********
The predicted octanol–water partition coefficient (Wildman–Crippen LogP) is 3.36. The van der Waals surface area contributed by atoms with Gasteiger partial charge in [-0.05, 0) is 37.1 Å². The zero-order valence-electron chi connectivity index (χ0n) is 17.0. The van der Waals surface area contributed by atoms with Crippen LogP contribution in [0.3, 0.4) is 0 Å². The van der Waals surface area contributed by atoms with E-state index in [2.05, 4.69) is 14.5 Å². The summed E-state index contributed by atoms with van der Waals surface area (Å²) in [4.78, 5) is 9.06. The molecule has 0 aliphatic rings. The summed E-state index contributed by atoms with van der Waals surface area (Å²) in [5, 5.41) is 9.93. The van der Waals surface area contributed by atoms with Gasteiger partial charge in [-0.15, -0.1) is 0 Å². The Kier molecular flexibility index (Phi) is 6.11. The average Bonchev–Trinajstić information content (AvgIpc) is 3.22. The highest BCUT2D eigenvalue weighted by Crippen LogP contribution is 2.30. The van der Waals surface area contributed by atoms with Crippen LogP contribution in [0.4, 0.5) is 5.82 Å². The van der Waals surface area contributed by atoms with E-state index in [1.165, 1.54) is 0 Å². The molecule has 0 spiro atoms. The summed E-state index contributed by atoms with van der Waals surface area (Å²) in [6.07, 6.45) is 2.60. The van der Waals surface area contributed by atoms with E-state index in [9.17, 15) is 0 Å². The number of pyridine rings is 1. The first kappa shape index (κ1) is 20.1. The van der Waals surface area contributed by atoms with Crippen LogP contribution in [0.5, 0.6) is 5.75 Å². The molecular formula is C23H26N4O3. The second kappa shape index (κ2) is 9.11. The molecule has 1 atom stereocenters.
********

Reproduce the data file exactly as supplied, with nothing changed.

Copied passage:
The predicted octanol–water partition coefficient (Wildman–Crippen LogP) is 3.36. The van der Waals surface area contributed by atoms with Gasteiger partial charge in [-0.05, 0) is 37.1 Å². The zero-order valence-electron chi connectivity index (χ0n) is 17.0. The van der Waals surface area contributed by atoms with Crippen LogP contribution in [0.3, 0.4) is 0 Å². The van der Waals surface area contributed by atoms with E-state index in [2.05, 4.69) is 14.5 Å². The summed E-state index contributed by atoms with van der Waals surface area (Å²) in [4.78, 5) is 9.06. The molecule has 0 aliphatic rings. The summed E-state index contributed by atoms with van der Waals surface area (Å²) in [5, 5.41) is 9.93. The van der Waals surface area contributed by atoms with Gasteiger partial charge in [-0.15, -0.1) is 0 Å². The Kier molecular flexibility index (Phi) is 6.11. The average Bonchev–Trinajstić information content (AvgIpc) is 3.22. The highest BCUT2D eigenvalue weighted by Crippen LogP contribution is 2.30. The van der Waals surface area contributed by atoms with Crippen LogP contribution in [0.4, 0.5) is 5.82 Å². The van der Waals surface area contributed by atoms with E-state index in [1.165, 1.54) is 0 Å². The molecule has 0 spiro atoms. The summed E-state index contributed by atoms with van der Waals surface area (Å²) in [6.07, 6.45) is 2.60. The van der Waals surface area contributed by atoms with E-state index in [9.17, 15) is 0 Å². The number of pyridine rings is 1. The first kappa shape index (κ1) is 20.1. The van der Waals surface area contributed by atoms with Crippen LogP contribution in [0.5, 0.6) is 5.75 Å². The molecular formula is C23H26N4O3. The second kappa shape index (κ2) is 9.11. The molecule has 1 atom stereocenters.